Trail Running Basics: Gear, GPS and More

Trail Running Basics: Gear, GPS and More

In a survey of nearly 7,000 runners conducted by Running USA, only 37 percent of respondents acknowledged they run on trails.

Limited access to trails, lack of knowledge about trail running or other factors like not having the proper gear are said to be the reasons behind why trail running isn’t as popular as other forms of running.

Now, don’t let statistics stop you from picking up a new hobby. If you’re ready to learn the ins and outs of trail running, there are a few basics you should know. Lace up your running shoes and get started with these trail running tips.

GPS

Setting out on a new adventure can be fun. But without the proper maps or GPS technology guiding you through the wilderness, an outdoor adventure can quickly turn into a nightmare.

While the fear of getting lost shouldn’t keep you from running on local trails, a smartwatch equipped with the latest GPS technology can give you some peace of mind on your next trail run. In addition to GPS features, smart trail running watches can keep track of your stats like pace, time and distance.

Gear

Bringing along the right gear is critical; after all, you wouldn’t swim laps at the pool without a pair of goggles. In that vein, the right gear is just as critical when it comes to trail running and should include a few key items.

No matter the time of season, it’s vital to carry a lightweight backpack or hydration pack. Inside of your pack, you should have a headlamp and any safety items you feel like you may need.

All runners know the smallest thing, like slipping socks or shoes that fit a little too tight, can distract from a good run. Make sure all your gear, including your trail running shorts and shoes, fits properly. Consider outdoor clothing styles that feature moisture-wicking technology for the ultimate in trail running comfort.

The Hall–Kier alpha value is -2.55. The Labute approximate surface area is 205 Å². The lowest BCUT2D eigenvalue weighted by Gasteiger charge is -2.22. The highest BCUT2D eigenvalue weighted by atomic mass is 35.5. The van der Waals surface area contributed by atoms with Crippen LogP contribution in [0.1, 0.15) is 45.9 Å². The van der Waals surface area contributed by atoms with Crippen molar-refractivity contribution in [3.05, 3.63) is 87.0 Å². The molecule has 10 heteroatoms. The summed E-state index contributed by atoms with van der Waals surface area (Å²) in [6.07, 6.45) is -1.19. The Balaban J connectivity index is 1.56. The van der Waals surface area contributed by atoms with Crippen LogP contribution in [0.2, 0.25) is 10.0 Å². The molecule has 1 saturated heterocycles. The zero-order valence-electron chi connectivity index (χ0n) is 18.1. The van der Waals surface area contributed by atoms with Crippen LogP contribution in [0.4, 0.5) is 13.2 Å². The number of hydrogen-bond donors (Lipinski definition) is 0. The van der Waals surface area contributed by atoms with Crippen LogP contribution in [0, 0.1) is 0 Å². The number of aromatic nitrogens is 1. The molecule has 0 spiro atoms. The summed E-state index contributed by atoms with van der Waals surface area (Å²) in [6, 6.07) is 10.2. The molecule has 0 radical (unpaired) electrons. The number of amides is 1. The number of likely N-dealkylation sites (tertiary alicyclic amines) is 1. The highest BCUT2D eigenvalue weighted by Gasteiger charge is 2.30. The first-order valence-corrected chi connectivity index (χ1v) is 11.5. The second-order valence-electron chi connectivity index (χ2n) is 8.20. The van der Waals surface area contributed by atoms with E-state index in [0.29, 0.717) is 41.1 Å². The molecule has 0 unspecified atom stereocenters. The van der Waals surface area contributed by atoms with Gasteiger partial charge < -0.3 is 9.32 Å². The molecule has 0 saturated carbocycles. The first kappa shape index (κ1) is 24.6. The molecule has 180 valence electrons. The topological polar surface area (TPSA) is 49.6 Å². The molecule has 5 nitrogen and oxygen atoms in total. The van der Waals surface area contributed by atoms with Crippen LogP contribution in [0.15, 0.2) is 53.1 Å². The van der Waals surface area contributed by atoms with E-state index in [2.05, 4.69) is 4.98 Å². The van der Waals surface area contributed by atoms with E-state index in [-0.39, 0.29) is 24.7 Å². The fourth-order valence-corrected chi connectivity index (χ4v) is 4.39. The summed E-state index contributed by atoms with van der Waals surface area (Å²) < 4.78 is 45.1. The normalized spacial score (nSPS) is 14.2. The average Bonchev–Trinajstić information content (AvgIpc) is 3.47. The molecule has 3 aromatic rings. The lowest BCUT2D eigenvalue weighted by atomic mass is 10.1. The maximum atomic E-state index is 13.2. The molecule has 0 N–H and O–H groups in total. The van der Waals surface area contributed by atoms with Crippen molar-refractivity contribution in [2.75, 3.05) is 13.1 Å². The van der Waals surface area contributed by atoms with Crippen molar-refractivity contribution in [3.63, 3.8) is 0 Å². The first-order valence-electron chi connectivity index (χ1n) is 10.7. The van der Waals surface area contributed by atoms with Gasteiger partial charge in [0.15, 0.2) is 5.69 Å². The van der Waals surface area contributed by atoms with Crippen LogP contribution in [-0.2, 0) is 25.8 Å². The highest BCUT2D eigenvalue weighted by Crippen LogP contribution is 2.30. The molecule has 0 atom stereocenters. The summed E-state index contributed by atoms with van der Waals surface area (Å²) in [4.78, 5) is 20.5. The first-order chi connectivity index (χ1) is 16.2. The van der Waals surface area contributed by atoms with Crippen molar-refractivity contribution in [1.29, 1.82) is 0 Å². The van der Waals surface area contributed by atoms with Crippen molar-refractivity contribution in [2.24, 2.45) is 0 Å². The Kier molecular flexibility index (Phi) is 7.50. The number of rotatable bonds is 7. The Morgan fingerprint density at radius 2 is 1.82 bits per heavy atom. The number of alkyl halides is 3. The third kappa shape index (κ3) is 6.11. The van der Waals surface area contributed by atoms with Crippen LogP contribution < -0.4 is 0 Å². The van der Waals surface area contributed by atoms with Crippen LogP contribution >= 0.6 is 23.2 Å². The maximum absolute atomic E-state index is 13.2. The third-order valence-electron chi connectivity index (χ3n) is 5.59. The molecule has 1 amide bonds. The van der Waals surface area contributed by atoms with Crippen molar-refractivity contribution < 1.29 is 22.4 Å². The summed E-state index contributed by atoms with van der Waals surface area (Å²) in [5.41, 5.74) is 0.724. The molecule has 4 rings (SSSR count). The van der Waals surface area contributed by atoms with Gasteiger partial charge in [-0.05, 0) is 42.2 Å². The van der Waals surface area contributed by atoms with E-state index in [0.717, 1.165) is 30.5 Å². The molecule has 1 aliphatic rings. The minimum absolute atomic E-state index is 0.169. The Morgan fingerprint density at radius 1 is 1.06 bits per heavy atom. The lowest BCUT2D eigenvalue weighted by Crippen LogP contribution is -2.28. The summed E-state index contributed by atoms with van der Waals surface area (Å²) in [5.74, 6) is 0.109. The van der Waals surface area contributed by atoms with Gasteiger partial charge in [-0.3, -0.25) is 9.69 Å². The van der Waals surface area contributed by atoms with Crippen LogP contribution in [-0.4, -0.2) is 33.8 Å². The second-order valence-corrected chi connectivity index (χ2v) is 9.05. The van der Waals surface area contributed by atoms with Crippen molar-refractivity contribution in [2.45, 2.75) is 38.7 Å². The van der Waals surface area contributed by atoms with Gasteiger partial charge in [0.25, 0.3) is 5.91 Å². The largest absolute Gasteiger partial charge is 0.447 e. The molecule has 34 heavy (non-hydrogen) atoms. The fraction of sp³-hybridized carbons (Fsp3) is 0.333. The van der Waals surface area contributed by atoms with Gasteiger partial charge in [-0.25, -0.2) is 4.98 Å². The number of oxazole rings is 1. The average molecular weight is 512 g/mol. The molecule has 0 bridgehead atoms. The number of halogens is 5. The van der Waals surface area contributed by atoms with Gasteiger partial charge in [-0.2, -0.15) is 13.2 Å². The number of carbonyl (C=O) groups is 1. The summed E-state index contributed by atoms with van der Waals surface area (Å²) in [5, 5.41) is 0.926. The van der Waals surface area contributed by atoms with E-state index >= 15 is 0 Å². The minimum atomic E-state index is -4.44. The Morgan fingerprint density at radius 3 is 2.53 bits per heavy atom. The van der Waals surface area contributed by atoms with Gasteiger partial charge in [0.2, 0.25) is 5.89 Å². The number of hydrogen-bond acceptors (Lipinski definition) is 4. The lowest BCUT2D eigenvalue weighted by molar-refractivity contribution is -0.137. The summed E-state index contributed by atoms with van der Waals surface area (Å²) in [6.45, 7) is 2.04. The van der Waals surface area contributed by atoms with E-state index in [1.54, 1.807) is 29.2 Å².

Diet

Any type of physical exercise can put a strain on your body, causing soreness and inflammation — and that includes any trail running activities. But before you reach for the ibuprofen after your trail run, consider your diet first. Non-steroidal anti-inflammatory drugs such as ibuprofen can increase oxidative stress on the body and can even contribute to electrolyte imbalances during long distance activities.

Instead, try a more natural approach by incorporating foods like dark green leafy vegetables, berries and bright colored fruit into your diet. These types of foods are not only rich in fiber but also contain essential antioxidants that can reduce inflammation. Other protein-dense foods like baked fish, dried lentils and beans, grass-fed beef, as well as roasted or grilled lean meats, are also good options and can fight inflammation.

Recovery

Just as with any physical exercise, ensuring you have plenty of recovery time is essential. It’s important to listen to your body and take time off from the trails for a little rest and recovery now and then. After a hard trail run, slip on some compression socks.

These special socks can help limit swelling and soreness after taxing physical activity. Using a foam roller post-workout can also alleviate some soreness. Additionally, incorporating a few yoga poses into your post-workout routine can see reductions in soreness, too.

Take a Different Approach to Enjoy the Great Outdoors

Are you ready to hit the trail? With the right trail running gear and proper know-how, you’ll be on your way to enjoying a new hobby and experiencing all that the great outdoors has to offer like never before.

 


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